You may be surprised to learn that Dead Man Walking is about death. No? Okay, well, let's get to specifics, then. For one thing, we spend most of the time waiting for either Pat or Robert to be executed. When we're not waiting for these dudes to die, we're hearing about the families of the people they killed. Violent death is rarely more than a page or so away.
Basically, Prejean wants us to know that death is always around the corner, and guess what: you gotta deal with it. Death isn't something you can just forget about; you have to figure out how to face your own death, but you've also got to figure out what it means for others to die, and how you may or may not be contributing to that.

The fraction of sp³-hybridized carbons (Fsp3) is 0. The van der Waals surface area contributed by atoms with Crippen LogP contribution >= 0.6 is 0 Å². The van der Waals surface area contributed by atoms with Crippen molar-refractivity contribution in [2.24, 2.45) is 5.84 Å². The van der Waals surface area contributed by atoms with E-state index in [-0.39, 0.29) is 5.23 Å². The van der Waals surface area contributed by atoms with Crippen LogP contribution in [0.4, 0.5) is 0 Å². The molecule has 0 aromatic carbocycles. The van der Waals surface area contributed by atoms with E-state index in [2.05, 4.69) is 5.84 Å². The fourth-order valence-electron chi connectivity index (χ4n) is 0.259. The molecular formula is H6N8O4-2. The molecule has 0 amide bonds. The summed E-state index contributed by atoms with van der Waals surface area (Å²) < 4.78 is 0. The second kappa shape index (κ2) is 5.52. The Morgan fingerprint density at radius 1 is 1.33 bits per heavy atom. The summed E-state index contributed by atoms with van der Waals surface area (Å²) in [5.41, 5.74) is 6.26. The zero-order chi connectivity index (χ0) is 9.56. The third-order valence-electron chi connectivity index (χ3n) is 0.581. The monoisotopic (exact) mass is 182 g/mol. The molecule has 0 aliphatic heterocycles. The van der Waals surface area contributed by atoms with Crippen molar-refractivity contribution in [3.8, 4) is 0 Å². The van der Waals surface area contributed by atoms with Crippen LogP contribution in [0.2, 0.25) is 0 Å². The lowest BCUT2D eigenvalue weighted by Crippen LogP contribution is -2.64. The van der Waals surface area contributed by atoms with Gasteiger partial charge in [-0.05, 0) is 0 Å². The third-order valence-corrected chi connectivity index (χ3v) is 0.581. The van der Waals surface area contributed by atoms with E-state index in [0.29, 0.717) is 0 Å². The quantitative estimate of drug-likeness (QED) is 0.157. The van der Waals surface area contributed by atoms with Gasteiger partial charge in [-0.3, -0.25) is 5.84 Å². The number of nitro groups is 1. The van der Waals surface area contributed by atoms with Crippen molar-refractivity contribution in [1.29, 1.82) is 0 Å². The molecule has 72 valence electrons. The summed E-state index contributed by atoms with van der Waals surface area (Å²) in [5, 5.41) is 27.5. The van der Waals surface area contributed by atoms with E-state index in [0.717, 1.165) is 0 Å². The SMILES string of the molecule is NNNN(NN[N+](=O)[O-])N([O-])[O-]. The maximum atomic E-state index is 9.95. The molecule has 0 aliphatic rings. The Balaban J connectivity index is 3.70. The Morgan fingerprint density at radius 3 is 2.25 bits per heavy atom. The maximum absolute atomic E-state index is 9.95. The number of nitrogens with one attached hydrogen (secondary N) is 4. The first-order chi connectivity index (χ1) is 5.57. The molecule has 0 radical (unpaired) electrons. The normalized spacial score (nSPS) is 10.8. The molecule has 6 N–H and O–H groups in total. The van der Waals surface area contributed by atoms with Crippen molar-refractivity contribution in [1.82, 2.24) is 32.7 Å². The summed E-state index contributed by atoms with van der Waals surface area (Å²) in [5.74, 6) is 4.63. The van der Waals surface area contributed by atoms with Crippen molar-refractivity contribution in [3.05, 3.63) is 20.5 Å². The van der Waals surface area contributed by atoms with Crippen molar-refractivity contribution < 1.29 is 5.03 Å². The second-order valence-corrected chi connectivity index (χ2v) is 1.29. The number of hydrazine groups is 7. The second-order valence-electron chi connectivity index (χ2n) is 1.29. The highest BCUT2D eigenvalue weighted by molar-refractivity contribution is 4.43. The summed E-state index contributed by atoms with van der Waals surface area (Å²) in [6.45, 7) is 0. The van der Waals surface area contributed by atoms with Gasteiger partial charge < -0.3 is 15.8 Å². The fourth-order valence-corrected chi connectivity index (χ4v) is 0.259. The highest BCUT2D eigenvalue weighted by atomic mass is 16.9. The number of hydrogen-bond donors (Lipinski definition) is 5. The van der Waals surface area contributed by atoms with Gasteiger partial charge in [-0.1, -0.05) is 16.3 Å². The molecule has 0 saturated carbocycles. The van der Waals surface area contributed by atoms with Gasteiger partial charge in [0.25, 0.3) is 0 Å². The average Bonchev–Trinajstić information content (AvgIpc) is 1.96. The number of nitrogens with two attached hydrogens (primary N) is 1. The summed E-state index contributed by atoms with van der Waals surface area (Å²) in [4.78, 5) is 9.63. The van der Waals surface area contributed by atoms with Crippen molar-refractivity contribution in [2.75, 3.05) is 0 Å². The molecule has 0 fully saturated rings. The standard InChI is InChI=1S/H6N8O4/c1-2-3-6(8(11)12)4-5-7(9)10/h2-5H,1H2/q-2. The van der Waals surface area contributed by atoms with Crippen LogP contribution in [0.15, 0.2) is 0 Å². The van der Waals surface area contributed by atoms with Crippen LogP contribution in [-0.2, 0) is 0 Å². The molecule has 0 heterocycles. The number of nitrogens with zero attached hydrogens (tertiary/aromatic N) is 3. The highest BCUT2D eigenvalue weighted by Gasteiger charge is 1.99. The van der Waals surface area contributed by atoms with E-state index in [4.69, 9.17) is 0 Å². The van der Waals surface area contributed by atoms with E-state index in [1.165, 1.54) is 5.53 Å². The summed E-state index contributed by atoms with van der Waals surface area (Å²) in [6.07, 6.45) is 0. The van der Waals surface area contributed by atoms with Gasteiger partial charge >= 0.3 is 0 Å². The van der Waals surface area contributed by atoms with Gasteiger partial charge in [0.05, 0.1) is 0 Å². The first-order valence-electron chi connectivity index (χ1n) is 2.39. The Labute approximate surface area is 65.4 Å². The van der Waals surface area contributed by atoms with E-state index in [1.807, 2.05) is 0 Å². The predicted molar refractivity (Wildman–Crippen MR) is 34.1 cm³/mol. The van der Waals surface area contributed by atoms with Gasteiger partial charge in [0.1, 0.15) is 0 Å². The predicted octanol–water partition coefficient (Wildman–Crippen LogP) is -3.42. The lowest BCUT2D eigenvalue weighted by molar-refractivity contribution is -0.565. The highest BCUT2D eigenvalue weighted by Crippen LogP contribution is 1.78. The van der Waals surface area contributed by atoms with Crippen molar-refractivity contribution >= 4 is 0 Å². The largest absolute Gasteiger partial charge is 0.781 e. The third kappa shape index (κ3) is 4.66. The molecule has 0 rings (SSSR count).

Questions About Mortality
Does the fear of death make Pat and Robert better people in any way? If so, does that justify the death penalty?
The book presents fear of death as a form of torture. Does that make Pat and Robert more deserving of death, given the way they inflicted that torture on other people? Does it make the death penalty cruel and unusual punishment?
Is there much discussion of the afterlife in the book? Why do you think that is?
Chew on This
Mortality in the book brings families together.
Mortality in the book destroys families.